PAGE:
You know my it’s funny because I wanna carry the story a little more. When. I went to college. A lot of universities and colleges were on the old bit net network, which was a network that colleges and universities used to communicate, and we had great access until some wonderful student decided to send a bomb threat to Jerusalem. And that’s like the one of the worst places in the world. So that became goodbye student access to Bitnet. Goodbye, communications to the world. Except one thing. I was working part time for the college and the computer lab. So the perks of that was I also had a staff ID. And I I kept that job just so. I could communicate with the world.

Yeah, I think in the UK our system was called Janet, Joint Academic Network, yeah. And that’s what all the colleges and universities were connected with. And I remember using that when I first went to university, I I kind of, I used to be into electronics cause my dad was and I diverged into computing. Was always a bit of a computing there. There was a kid I was coding from the age. Of cover 8 and.

Me too.

When I went. To university I I started an electronics course and thought hang on a minute. I actually don’t like electronics. I prefer computers, so I jumped onto. Onto a computer degree and. But yeah, yeah. Back then, it was all Janet and there was kind of no. The Internet was was still being born, really. And you know the Internet technologies have been around for years. All the RFC and have been around for years. But it it was still growing back then. But yeah, nowadays my kids just don’t even think about it. The Internet for them is. Just it’s just there so. Maybe they realize how much work’s. Gone into to building that that system.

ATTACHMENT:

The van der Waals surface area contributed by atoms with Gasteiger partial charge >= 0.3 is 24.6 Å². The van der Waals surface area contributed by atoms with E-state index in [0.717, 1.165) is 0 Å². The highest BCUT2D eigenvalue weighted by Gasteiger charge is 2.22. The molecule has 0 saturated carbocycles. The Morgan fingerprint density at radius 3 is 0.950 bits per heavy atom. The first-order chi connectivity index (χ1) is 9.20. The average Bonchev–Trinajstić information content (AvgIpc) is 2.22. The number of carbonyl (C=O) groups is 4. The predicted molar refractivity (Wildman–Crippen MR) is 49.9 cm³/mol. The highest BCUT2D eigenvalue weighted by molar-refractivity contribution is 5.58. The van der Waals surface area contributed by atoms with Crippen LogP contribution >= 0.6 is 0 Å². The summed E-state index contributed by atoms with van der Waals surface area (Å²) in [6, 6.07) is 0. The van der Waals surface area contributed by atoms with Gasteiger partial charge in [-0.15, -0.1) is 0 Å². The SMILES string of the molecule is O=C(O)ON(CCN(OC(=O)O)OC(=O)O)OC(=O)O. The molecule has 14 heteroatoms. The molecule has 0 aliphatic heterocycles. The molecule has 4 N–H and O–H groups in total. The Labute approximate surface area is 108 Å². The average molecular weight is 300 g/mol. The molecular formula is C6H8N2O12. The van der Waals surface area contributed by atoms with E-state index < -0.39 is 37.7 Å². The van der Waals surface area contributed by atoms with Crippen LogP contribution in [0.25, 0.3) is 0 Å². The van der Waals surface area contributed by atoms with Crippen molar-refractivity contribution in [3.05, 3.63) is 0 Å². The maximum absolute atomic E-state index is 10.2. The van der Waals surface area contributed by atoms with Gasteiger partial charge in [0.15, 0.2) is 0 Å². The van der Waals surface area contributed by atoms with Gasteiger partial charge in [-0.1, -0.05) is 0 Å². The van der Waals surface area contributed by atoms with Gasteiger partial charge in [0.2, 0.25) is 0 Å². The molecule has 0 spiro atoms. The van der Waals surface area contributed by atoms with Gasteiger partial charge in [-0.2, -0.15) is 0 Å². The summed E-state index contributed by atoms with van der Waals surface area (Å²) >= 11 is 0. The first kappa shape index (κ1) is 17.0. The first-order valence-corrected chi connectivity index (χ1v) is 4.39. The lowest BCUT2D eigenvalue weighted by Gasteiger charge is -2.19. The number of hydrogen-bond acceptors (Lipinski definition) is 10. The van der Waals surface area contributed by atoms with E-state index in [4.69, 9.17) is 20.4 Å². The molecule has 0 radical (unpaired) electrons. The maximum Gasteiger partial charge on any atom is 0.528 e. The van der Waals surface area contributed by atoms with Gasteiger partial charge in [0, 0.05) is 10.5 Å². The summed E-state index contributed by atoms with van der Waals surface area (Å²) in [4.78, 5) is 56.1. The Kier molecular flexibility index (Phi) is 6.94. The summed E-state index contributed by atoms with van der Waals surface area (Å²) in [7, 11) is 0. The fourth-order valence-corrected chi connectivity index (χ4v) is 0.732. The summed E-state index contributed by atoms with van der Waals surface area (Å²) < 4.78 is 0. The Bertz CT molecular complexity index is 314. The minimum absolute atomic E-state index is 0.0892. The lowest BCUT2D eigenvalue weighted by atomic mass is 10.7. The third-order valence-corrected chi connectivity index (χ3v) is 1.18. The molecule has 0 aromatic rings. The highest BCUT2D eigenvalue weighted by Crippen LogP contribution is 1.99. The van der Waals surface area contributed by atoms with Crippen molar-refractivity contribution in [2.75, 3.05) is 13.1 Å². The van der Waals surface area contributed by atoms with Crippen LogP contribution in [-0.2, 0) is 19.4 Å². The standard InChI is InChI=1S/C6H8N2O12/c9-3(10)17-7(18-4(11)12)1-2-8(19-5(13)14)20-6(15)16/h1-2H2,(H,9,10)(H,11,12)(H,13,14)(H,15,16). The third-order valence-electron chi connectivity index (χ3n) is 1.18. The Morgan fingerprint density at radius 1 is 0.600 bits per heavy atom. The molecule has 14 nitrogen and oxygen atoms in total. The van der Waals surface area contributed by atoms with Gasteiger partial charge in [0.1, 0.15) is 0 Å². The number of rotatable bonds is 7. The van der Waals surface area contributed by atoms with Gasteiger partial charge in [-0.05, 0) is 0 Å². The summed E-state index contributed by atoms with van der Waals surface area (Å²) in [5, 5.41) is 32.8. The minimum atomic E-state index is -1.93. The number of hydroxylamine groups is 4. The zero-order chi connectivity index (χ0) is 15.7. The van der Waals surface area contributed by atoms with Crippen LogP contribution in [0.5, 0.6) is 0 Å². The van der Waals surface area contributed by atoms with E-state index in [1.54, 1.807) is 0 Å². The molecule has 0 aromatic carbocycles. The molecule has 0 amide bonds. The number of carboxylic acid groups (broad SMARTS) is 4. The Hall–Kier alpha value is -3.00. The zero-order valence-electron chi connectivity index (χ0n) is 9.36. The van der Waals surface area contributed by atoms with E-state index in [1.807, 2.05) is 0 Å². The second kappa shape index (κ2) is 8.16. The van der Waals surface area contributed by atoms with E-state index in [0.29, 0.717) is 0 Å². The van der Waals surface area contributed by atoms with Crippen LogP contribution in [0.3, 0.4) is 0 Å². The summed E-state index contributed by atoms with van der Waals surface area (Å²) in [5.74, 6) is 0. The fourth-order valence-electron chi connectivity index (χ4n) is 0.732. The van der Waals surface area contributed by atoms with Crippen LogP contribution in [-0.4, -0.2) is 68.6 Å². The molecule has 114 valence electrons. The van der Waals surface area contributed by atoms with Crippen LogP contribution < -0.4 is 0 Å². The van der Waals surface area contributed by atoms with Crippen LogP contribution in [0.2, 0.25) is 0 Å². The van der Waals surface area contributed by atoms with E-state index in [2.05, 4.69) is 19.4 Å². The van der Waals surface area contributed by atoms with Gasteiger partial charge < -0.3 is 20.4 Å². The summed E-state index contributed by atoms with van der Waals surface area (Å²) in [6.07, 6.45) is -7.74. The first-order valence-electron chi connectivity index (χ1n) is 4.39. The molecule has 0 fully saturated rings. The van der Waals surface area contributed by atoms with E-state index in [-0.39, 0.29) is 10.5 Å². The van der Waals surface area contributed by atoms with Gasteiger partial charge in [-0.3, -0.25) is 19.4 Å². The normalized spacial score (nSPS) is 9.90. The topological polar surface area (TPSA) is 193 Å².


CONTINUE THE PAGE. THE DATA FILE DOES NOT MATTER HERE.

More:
It’s true. And you were talking about ISDN lines when I worked at Women’s College. So when I got into healthcare, I had worked ohh professionally as a programmer for four years and realized I’m bored and I need to get into support. So I spent time in support and we put the Internet in. And we were running 2 dual ISDN lines, umm, and they’re not anymore, Needless to say, but.

I hope not.